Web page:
It's just the opposite in the rest of the world.
The World Cup, first played in 1930, became the main canvas for soccer to paint its picture of international sporting dominance.
Here, countries could demonstrate their national character through their teams' performance. The former Spanish and Portuguese colonies in South America established themselves. As African countries became independent in the 1960s, their teams became important sources of national identity.
There was one opportunity for the World Cup to establish a soccer mythology in the United States. That was in 1950, when the U.S. squad unbelievably upset the English . But that news barely made a blip in an America that was quite comfortable with its international image just after World War II and had turned its attention inward. The story might have been different had it been the U.S. beating Germany in 1938.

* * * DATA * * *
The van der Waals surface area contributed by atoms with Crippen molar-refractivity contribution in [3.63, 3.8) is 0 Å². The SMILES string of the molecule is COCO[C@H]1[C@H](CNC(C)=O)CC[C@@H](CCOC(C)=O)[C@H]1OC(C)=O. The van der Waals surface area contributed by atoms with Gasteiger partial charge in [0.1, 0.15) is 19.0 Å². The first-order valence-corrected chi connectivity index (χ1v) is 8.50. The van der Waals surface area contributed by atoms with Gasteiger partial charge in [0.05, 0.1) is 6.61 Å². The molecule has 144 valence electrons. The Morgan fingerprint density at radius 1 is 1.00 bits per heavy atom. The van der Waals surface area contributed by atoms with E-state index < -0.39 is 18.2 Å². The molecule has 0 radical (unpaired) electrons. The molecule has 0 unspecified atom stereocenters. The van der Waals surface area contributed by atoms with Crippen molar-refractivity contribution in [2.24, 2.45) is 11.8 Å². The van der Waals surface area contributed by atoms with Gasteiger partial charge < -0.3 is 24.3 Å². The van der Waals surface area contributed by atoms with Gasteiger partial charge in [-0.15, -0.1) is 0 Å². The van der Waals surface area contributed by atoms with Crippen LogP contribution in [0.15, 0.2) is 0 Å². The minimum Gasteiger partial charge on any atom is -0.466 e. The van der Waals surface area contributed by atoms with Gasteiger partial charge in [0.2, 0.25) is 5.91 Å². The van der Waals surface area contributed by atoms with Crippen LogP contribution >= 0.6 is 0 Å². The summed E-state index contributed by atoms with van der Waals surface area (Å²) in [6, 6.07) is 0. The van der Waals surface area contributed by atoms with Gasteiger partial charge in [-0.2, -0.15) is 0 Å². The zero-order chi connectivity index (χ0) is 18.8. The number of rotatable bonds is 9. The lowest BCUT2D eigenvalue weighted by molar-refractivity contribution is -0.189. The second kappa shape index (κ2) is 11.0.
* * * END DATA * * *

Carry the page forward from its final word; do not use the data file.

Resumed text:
Then it might have had the power of West Germany's 1954 win, seen as an important restoration of pride less than a decade after the end of World War II. Or England's 1966 victory, an assertion of national ascendence just as that country was giving up the last of its empire.
There is something to be said for such sporting nationalism. Andrews noticed it on a recent visit to his native England.
"It seemed like everyone, from grannies to 8-year-olds, was wearing the national colors," he says. "It was nice."